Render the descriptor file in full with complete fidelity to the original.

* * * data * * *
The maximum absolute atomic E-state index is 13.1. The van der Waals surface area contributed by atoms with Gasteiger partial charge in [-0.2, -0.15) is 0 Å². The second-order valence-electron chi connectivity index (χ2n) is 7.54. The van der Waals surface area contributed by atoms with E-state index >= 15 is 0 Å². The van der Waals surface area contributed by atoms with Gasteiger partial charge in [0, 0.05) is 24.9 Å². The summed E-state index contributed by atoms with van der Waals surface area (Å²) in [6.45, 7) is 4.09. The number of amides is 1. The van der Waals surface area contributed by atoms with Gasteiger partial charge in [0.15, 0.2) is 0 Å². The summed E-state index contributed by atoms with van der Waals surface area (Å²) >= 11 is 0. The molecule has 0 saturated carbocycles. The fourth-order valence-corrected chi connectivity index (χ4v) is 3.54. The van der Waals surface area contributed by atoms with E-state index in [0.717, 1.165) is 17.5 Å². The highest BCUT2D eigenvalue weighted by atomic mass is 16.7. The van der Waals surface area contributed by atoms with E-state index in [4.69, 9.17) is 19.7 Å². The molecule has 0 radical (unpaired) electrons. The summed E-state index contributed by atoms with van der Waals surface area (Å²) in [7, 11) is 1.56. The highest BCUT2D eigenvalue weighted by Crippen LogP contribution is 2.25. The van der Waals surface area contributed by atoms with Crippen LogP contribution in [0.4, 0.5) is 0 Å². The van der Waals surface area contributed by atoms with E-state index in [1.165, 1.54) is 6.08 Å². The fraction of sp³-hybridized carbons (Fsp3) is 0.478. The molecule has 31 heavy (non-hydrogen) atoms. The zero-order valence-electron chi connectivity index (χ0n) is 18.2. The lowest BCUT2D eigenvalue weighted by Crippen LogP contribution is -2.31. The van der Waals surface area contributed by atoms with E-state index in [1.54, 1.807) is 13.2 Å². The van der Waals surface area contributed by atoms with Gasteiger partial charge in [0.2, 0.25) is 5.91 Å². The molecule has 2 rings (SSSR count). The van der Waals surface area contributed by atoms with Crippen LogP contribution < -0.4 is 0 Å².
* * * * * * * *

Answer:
The maximum absolute atomic E-state index is 13.1. The van der Waals surface area contributed by atoms with Gasteiger partial charge in [-0.2, -0.15) is 0 Å². The second-order valence-electron chi connectivity index (χ2n) is 7.54. The van der Waals surface area contributed by atoms with E-state index >= 15 is 0 Å². The van der Waals surface area contributed by atoms with Gasteiger partial charge in [0, 0.05) is 24.9 Å². The summed E-state index contributed by atoms with van der Waals surface area (Å²) in [6.45, 7) is 4.09. The number of amides is 1. The van der Waals surface area contributed by atoms with Gasteiger partial charge in [0.15, 0.2) is 0 Å². The summed E-state index contributed by atoms with van der Waals surface area (Å²) >= 11 is 0. The molecule has 0 saturated carbocycles. The fourth-order valence-corrected chi connectivity index (χ4v) is 3.54. The van der Waals surface area contributed by atoms with E-state index in [0.717, 1.165) is 17.5 Å². The highest BCUT2D eigenvalue weighted by atomic mass is 16.7. The van der Waals surface area contributed by atoms with E-state index in [4.69, 9.17) is 19.7 Å². The molecule has 0 radical (unpaired) electrons. The summed E-state index contributed by atoms with van der Waals surface area (Å²) in [7, 11) is 1.56. The highest BCUT2D eigenvalue weighted by Crippen LogP contribution is 2.25. The van der Waals surface area contributed by atoms with Crippen LogP contribution in [0.4, 0.5) is 0 Å². The van der Waals surface area contributed by atoms with E-state index in [1.165, 1.54) is 6.08 Å². The fraction of sp³-hybridized carbons (Fsp3) is 0.478. The molecule has 31 heavy (non-hydrogen) atoms. The zero-order valence-electron chi connectivity index (χ0n) is 18.2. The lowest BCUT2D eigenvalue weighted by Crippen LogP contribution is -2.31. The van der Waals surface area contributed by atoms with E-state index in [1.54, 1.807) is 13.2 Å². The van der Waals surface area contributed by atoms with Gasteiger partial charge in [0.2, 0.25) is 5.91 Å². The molecule has 2 rings (SSSR count). The van der Waals surface area contributed by atoms with Crippen LogP contribution < -0.4 is 0 Å².